Ilkeston - It's Fair Week Again (The 760th)
w/e 21 October 2012
All this week's pictures were taken with a Kodak DX6490

When I was a youngster growing up on Nottingham Road, there was always an air of excitement and anticipation as the middle of October approached and I watched from the cottage where I lived with my parents for lorries, trailers and caravans to trundle up the hill for about a week before the Annual Charter Fair was due to start.

Sideshows and stalls on South StreetLorries unloading on the Market PlaceThese days however, the travelling showmen seem to arrive in town and set up camp overnight and when they start to erect the rides they appear in the town centre as if by magic. Roads are closed and before lunch on Tuesday most of the heavy gear has moved in (left) to position the rides in their allocated places. Twenty four hours later the smaller attractions and food stalls are also in place (right).

Spick & Span

On Wednesday it is a matter of making sure everything is spick and span ready for the opening. That means washing the paint work on the Big Wheel so that it looks at its best ready for the customers.

On Wednesday Morning

Overnight rain had cleared and shutters on the stalls had kept most of the attractions dry but there was still work to do on the Dodgems which had been left with puddles all over the floor. By teatime though all was in order and the Fair was open for business even though the official opening ceremony didn't take place until Thursday lunchtime.
Helter Skelter

It was on Thursday as the proprietor put the final touches to one of the Helter Skelters that graced the Fair this year that I spent a little time talking to him. There were at least four such slides at this year's Fair situated on South Street, Pimlico, East Street and this particular one in the Market Place. He told me it takes three men two to three hours to erect the Helter Skelter and a couple of hours to take it down again.
Lower Market Place

The gentleman at the Helter Skelter very kindly allowed me to climb to the top to take some photos of the Fair and this one looking north over the Lower Market Place from street lamp height (bottom left) illustrates how the rides and stalls snake through the town centre streets. Notice in this image how the majority of the people are walking towards the camera.
The Opening Ceremony

The Opening CeremonyThe Opening CeremonyThe reason for the migration to the town centre was that it was almost noon and the opening ceremony was about to take place. If you have been to one of the openings previously you will know that the ceremony follows a similar format each year with the reading of the Charter of 1252, welcoming speeches, the playing of the National Anthem and the ringing of the bells by the Mayor of Erewash to declare the Fair open.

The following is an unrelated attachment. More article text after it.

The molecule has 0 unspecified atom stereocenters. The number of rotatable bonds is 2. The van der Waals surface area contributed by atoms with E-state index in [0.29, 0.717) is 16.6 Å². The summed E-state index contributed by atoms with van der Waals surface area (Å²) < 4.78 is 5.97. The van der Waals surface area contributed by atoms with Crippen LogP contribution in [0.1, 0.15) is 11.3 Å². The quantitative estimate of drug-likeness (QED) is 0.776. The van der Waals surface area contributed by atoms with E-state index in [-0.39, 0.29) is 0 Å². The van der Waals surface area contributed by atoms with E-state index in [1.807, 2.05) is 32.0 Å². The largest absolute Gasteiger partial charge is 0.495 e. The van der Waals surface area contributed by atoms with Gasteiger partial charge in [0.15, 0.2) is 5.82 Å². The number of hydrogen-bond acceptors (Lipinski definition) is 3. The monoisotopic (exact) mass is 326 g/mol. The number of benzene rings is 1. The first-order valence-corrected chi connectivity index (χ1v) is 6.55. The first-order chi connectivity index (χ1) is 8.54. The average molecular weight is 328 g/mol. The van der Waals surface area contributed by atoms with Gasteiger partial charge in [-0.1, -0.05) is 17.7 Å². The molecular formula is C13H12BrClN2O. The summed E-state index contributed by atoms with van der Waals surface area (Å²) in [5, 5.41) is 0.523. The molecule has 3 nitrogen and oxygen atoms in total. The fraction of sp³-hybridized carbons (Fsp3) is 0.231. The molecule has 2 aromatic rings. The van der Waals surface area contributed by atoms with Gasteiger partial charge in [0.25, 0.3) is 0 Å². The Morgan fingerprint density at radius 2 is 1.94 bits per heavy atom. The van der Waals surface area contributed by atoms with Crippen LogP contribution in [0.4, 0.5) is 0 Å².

Hook A Duck

During the daylight hours the focus is mainly on entertainment for children with many roundabouts such as the Tea Cups but I noticed this year there was quite a significant number of Hook A Duck stalls, I only saw one though where a dog was employed to keep the ducks in order,
The Cyclone

It's at night though that the Fair really comes alive with the bright lights and loud music. In recent years the Magic Mouse rollercoaster has been erected on the Pimlico car park and it usually arrived a few days before the rest of the Fair. This year it has been replaced by the Cyclone. I'm not sure whether this is the same ride with a different name but it certainly seemed to be erected in a much quicker time and without the need for a crane.
The Waltzer

The Pimlico car park is the focal point for many of the Fair's thrill rides but one old favourite among the newer rides was a Waltzer but this one appeared to be a souped-up version spinning at a ferocious speed and spewing clouds of smoke out in the process.

Another ride on the car park, the Stargate, not only matched the speed of the Waltzer but also tipped the riders upside down. Needless to say my days of thrill rides are long gone and even years ago, I wouldn't have been tempted on this one.
The Gallopers

This is more my cup of tea, The Gallopers which are now to be found regularly outside the Albion Centre on East Street rather than their traditional place on the Market Place which was where they were to be found when I was growing up. That set me thinking about other changes that have taken place over the years for whilst it is possible to think the Fair is the same from year to year, subtle changes often take place. Yes of course the Big Wheel still spins next to the Town Hall and a Waltzer and the Cake Walk have been opposite as long as I can remember as too have the Dodgems.

Today though, gone are the Coconut Shy and Freak Shows that were a feature on Wharncliffe Road. We no longer see the Boxing Booth, the Hall of Mirrors, the Bingo stalls, the Whip, Caterpillar and Rockets or even the stalls selling cockles, winkles and the like. But on Saturday, there was a reminder of Fairs from a time before even I can remember with a Gavioli Organ and the steam engine Victoria in the grounds of the Erewash Museum.

A misty Sunday morning just before 11:30am and the Market Place had already been cleared. By lunchtime most of the showmen were on their way to their next venue and it's hard to believe there was a Fair here at all - but they'll all be back next October for the 761st Charter Fair.

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